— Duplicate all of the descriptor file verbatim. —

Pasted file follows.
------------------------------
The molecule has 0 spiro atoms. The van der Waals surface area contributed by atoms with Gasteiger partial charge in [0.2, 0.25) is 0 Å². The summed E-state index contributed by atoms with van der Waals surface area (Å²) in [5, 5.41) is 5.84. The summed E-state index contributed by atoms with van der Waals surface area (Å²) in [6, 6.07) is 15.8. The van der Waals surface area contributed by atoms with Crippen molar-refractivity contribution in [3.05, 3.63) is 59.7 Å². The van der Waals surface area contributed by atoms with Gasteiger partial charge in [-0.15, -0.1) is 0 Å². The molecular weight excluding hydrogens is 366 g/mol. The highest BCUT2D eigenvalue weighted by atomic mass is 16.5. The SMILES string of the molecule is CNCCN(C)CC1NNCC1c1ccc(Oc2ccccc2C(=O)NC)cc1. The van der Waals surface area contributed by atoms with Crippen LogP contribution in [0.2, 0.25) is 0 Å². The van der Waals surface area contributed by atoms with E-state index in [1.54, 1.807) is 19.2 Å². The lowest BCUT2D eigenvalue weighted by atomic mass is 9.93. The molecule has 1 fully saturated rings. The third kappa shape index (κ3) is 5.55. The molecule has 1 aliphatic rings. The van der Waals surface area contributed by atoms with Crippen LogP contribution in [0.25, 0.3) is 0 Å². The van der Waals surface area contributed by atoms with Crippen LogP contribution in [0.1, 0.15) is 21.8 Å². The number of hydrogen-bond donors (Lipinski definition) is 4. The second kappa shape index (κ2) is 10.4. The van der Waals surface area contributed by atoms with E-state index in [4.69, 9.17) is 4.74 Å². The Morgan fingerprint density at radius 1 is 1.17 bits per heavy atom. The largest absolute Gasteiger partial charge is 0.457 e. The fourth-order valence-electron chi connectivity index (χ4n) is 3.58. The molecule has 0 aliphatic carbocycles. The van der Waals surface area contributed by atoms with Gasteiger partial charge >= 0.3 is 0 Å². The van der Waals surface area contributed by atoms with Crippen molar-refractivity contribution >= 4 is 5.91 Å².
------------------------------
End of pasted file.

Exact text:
The molecule has 0 spiro atoms. The van der Waals surface area contributed by atoms with Gasteiger partial charge in [0.2, 0.25) is 0 Å². The summed E-state index contributed by atoms with van der Waals surface area (Å²) in [5, 5.41) is 5.84. The summed E-state index contributed by atoms with van der Waals surface area (Å²) in [6, 6.07) is 15.8. The van der Waals surface area contributed by atoms with Crippen molar-refractivity contribution in [3.05, 3.63) is 59.7 Å². The van der Waals surface area contributed by atoms with Gasteiger partial charge in [-0.15, -0.1) is 0 Å². The molecular weight excluding hydrogens is 366 g/mol. The highest BCUT2D eigenvalue weighted by atomic mass is 16.5. The SMILES string of the molecule is CNCCN(C)CC1NNCC1c1ccc(Oc2ccccc2C(=O)NC)cc1. The van der Waals surface area contributed by atoms with Crippen LogP contribution in [0.2, 0.25) is 0 Å². The van der Waals surface area contributed by atoms with E-state index in [1.54, 1.807) is 19.2 Å². The lowest BCUT2D eigenvalue weighted by atomic mass is 9.93. The molecule has 1 fully saturated rings. The third kappa shape index (κ3) is 5.55. The molecule has 1 aliphatic rings. The van der Waals surface area contributed by atoms with Crippen LogP contribution in [0.25, 0.3) is 0 Å². The van der Waals surface area contributed by atoms with Crippen LogP contribution in [0.1, 0.15) is 21.8 Å². The number of hydrogen-bond donors (Lipinski definition) is 4. The second kappa shape index (κ2) is 10.4. The van der Waals surface area contributed by atoms with E-state index in [4.69, 9.17) is 4.74 Å². The Morgan fingerprint density at radius 1 is 1.17 bits per heavy atom. The largest absolute Gasteiger partial charge is 0.457 e. The fourth-order valence-electron chi connectivity index (χ4n) is 3.58. The molecule has 0 aliphatic carbocycles. The van der Waals surface area contributed by atoms with Gasteiger partial charge >= 0.3 is 0 Å². The van der Waals surface area contributed by atoms with Crippen molar-refractivity contribution >= 4 is 5.91 Å².